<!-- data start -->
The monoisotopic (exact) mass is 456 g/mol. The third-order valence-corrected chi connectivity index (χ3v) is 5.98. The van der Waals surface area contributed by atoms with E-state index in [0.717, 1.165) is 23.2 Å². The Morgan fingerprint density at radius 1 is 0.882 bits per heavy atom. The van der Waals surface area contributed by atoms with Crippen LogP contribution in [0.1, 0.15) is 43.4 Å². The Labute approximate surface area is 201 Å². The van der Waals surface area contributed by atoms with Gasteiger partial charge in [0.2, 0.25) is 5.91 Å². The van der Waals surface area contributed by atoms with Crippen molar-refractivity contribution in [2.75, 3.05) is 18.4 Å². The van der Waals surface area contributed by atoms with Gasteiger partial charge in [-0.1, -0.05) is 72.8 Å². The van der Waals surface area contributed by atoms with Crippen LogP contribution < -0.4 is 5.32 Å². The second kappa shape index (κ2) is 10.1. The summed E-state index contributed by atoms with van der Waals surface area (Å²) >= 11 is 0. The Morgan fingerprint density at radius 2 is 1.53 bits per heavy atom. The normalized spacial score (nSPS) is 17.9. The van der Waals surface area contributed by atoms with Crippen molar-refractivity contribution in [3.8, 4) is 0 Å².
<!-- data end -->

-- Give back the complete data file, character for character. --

The monoisotopic (exact) mass is 456 g/mol. The third-order valence-corrected chi connectivity index (χ3v) is 5.98. The van der Waals surface area contributed by atoms with E-state index in [0.717, 1.165) is 23.2 Å². The Morgan fingerprint density at radius 1 is 0.882 bits per heavy atom. The van der Waals surface area contributed by atoms with Crippen LogP contribution in [0.1, 0.15) is 43.4 Å². The Labute approximate surface area is 201 Å². The van der Waals surface area contributed by atoms with Gasteiger partial charge in [0.2, 0.25) is 5.91 Å². The van der Waals surface area contributed by atoms with Crippen molar-refractivity contribution in [2.75, 3.05) is 18.4 Å². The van der Waals surface area contributed by atoms with Gasteiger partial charge in [-0.1, -0.05) is 72.8 Å². The van der Waals surface area contributed by atoms with Crippen LogP contribution < -0.4 is 5.32 Å². The second kappa shape index (κ2) is 10.1. The summed E-state index contributed by atoms with van der Waals surface area (Å²) >= 11 is 0. The Morgan fingerprint density at radius 2 is 1.53 bits per heavy atom. The normalized spacial score (nSPS) is 17.9. The van der Waals surface area contributed by atoms with Crippen molar-refractivity contribution in [3.8, 4) is 0 Å².